True Crime: New York City Review - The Next Level

Game Profile

Release date:
Nov. 16, 2005

True Crime: New York City

Apparently, everyone in NYC swears like a liquored-up sailor.

Review by Kevin Cameron (Email)
January 11th 2006

True Crime: New York City does what few GTA clones can – it stands on its own. With the engrossing atmosphere of New York to drink in, tons to do, and a solid story to follow, there's plenty of reason to plug countless hours into the game. Besides, haven't you ever wanted to play ‘good cop, bad cop?'

Marcus Reed doesn't start off as a boy in blue – in fact the game opens up with his massacre on those who flubbed a hit on his dad and big-time crime boss. Caught red handed (literally) by his family friend and officer of the law, Marcus is bailed out and turned around to the path of justice... up until he sees his mentor blow up with an entire building in an act of foul play. Marcus is told to lay off the case due to his personal attachments, but he won't have any of it; he's out for revenge... and a bit of keeping the peace, collecting goodies, and goofing around the streets of NYC while he's at it.

True Crime is chockfull of stuff to do, most of it having nothing to do with the main story itself. You can take Marcus on the streets, stopping muggers, rapists, drug dealers and hobos (yes, hobos). Or you can play the role of bad cop, extorting money out of stores, planting evidence on innocent citizens, or just by randomly murdering people at an alarming rate. None of this really affects the main story, nor does it change the multitude of side-stories that open as the game progresses. Though it is fun, in a compulsive sort of way – sure, you may have stopped beatings in the street a hundred times, but what harm is there in having another go?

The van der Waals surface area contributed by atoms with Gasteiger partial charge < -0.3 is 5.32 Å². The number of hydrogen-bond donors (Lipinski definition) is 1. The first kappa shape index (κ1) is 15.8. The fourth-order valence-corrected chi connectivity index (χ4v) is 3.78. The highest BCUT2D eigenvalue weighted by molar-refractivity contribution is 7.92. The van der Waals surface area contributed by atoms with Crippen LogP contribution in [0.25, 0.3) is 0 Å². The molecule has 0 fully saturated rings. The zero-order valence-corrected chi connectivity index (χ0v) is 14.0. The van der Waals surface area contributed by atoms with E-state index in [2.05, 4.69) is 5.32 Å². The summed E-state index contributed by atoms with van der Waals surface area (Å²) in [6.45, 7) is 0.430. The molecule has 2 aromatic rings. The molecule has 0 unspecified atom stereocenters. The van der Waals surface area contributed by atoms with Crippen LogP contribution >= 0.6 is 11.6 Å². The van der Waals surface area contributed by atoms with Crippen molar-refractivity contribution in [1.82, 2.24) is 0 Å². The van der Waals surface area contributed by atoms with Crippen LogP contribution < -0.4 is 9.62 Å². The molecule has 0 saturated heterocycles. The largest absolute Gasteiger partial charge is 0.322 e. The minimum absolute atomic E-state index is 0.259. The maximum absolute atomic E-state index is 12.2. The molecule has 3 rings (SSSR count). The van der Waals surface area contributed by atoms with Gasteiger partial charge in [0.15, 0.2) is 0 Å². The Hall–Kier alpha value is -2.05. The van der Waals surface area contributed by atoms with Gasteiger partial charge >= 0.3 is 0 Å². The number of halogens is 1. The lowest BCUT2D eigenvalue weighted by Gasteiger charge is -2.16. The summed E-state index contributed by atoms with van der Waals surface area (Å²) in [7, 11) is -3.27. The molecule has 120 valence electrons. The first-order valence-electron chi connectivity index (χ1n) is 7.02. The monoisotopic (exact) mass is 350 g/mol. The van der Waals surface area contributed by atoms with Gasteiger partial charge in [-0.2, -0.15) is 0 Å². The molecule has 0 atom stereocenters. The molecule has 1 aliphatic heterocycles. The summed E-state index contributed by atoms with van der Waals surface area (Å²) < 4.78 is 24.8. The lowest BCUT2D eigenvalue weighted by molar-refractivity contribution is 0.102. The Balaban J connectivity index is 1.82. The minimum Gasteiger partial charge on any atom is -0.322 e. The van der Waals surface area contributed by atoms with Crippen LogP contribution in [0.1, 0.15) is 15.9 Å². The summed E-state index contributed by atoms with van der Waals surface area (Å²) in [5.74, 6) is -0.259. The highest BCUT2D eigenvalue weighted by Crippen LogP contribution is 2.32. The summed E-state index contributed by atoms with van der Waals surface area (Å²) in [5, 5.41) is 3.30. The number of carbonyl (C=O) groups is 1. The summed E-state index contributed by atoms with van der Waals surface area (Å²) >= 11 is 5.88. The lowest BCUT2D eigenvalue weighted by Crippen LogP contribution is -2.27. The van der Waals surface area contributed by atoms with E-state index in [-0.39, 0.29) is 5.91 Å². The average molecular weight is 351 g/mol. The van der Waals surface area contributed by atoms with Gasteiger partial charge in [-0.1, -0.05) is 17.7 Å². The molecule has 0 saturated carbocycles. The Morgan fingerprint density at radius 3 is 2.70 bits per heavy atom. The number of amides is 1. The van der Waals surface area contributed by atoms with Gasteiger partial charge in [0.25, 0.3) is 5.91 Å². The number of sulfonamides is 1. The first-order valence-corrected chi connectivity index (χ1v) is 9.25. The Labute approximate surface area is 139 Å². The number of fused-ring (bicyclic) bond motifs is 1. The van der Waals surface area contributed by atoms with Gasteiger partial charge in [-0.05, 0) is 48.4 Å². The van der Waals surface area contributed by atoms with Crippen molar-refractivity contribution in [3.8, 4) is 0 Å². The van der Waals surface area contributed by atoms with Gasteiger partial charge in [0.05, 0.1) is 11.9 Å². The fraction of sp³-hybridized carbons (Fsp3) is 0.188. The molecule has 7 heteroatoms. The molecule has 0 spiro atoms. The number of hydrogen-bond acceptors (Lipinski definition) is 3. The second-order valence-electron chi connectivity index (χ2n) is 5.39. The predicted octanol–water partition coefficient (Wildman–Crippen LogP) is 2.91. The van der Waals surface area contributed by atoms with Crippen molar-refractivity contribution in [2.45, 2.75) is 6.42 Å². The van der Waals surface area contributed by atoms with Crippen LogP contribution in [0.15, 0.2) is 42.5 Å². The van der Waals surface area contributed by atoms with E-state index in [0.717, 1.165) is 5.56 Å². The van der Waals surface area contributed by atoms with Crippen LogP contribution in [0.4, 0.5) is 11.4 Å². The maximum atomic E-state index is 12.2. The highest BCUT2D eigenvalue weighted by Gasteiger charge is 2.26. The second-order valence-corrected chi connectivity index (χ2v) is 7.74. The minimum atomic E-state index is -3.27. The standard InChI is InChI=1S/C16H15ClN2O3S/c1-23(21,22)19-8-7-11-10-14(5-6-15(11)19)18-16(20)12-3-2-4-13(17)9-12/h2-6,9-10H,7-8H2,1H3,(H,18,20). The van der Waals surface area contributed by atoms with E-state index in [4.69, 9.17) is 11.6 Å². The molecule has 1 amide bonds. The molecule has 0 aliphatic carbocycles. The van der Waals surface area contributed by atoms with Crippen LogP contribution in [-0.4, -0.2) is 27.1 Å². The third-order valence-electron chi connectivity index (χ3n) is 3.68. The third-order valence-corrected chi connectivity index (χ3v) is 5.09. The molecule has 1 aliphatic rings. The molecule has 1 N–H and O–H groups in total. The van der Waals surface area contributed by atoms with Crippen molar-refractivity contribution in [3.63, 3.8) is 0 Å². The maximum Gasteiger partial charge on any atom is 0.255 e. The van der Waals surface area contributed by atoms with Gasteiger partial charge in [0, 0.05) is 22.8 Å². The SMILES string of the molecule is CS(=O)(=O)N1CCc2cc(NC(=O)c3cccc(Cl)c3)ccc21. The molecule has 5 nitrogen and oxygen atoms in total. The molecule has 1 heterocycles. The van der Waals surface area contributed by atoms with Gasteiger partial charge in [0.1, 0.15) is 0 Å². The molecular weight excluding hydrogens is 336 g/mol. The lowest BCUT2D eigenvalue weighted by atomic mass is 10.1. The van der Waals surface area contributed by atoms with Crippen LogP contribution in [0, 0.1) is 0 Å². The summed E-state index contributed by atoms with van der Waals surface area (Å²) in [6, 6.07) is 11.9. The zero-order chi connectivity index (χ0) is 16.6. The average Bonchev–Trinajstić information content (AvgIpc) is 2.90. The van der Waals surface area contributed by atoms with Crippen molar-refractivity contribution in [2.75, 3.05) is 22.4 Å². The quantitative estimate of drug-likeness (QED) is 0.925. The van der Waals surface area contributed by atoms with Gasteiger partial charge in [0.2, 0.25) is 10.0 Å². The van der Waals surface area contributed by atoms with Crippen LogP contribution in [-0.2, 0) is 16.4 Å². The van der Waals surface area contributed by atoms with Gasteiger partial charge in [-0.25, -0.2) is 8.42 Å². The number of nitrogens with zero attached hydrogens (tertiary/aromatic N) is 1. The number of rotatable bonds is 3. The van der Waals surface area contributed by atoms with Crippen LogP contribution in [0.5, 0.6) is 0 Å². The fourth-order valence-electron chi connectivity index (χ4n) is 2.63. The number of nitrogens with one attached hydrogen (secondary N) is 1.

If you ever get bored of the street beat, float back to the main story. Or take part in some of the tasks your father (now safely in jail) has lined up for you. Or go street racing. Or buy some new music. Or... well, you get the idea. There's a mountain of gameplay objectives and collectables out in this vast city…and if you get tired of any of it, True Crime has you covered. Want a no-nonsense, one way ticket to your next mission? No problem – grab the subway or hail a cab! This fail-safe, distraction free trip from point A to point B keeps travel around New York from ever becoming a chore!

If only the same could be said of the gameplay itself. While True Crime offers a lot to do and keeps you interested in doing it, actually doing it is a most cumbersome experience. The controls are a mouthful to memorize... before arresting a perp, you have to show your badge, then draw your weapon, then fire a warning shot, then and only then can you go after the guy without receiving 'bad cop' points. This wouldn't be such a big deal if it weren't for the fact that Marcus lacks any sort of context-sensitive button. This is the way New York's True Crime unfolds throughout – there's a lot Marcus can do and it's all mapped out in a layout that keeps you confused and frustrated for a good while. Learn the controls and you'll have a much better time, though there's no way to make the clunky loading times go away, sometimes throwing off your timing in driving or fighting.

True Crime offers some heavy substance to sink your teeth into, and if you're a fan of the free-roam genre and are looking for a satisfying story experience in the process, New York would be worth a shot…if it weren't for the clunky controls and constant loading problems. What could've been a great game in the genre is broken and humiliated by its problematic control. Give it a whirl, if only to see what could've been.

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